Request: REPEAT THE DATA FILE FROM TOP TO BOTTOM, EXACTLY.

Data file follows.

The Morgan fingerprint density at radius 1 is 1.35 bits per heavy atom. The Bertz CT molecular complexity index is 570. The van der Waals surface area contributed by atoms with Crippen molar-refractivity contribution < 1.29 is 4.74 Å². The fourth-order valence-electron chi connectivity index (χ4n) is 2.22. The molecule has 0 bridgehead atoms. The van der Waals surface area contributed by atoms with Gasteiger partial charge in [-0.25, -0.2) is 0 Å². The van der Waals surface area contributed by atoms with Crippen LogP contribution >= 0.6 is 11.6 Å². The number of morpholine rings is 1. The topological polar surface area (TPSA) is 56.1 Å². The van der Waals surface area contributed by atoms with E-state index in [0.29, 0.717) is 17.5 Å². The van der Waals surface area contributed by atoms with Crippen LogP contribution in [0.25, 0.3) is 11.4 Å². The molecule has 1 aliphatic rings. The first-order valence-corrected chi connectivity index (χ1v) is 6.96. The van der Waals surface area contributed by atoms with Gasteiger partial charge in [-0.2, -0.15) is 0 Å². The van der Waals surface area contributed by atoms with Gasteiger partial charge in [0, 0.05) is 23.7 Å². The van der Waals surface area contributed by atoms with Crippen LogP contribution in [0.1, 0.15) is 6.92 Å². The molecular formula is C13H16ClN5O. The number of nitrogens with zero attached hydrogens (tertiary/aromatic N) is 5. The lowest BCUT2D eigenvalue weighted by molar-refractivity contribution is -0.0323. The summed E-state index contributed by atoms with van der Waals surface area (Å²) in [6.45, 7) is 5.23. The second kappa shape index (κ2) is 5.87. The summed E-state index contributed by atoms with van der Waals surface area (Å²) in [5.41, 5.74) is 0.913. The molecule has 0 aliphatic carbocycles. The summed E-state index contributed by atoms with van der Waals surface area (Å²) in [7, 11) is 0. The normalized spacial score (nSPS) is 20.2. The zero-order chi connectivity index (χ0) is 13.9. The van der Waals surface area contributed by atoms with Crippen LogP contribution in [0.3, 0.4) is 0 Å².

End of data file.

The Morgan fingerprint density at radius 1 is 1.35 bits per heavy atom. The Bertz CT molecular complexity index is 570. The van der Waals surface area contributed by atoms with Crippen molar-refractivity contribution < 1.29 is 4.74 Å². The fourth-order valence-electron chi connectivity index (χ4n) is 2.22. The molecule has 0 bridgehead atoms. The van der Waals surface area contributed by atoms with Gasteiger partial charge in [-0.25, -0.2) is 0 Å². The van der Waals surface area contributed by atoms with Crippen LogP contribution >= 0.6 is 11.6 Å². The number of morpholine rings is 1. The topological polar surface area (TPSA) is 56.1 Å². The van der Waals surface area contributed by atoms with E-state index in [0.29, 0.717) is 17.5 Å². The van der Waals surface area contributed by atoms with Crippen LogP contribution in [0.25, 0.3) is 11.4 Å². The molecule has 1 aliphatic rings. The first-order valence-corrected chi connectivity index (χ1v) is 6.96. The van der Waals surface area contributed by atoms with Gasteiger partial charge in [-0.2, -0.15) is 0 Å². The van der Waals surface area contributed by atoms with Gasteiger partial charge in [0, 0.05) is 23.7 Å². The van der Waals surface area contributed by atoms with Crippen LogP contribution in [0.1, 0.15) is 6.92 Å². The molecular formula is C13H16ClN5O. The number of nitrogens with zero attached hydrogens (tertiary/aromatic N) is 5. The lowest BCUT2D eigenvalue weighted by molar-refractivity contribution is -0.0323. The summed E-state index contributed by atoms with van der Waals surface area (Å²) in [6.45, 7) is 5.23. The second kappa shape index (κ2) is 5.87. The summed E-state index contributed by atoms with van der Waals surface area (Å²) in [5.41, 5.74) is 0.913. The molecule has 0 aliphatic carbocycles. The summed E-state index contributed by atoms with van der Waals surface area (Å²) in [7, 11) is 0. The normalized spacial score (nSPS) is 20.2. The zero-order chi connectivity index (χ0) is 13.9. The van der Waals surface area contributed by atoms with Crippen LogP contribution in [0.3, 0.4) is 0 Å².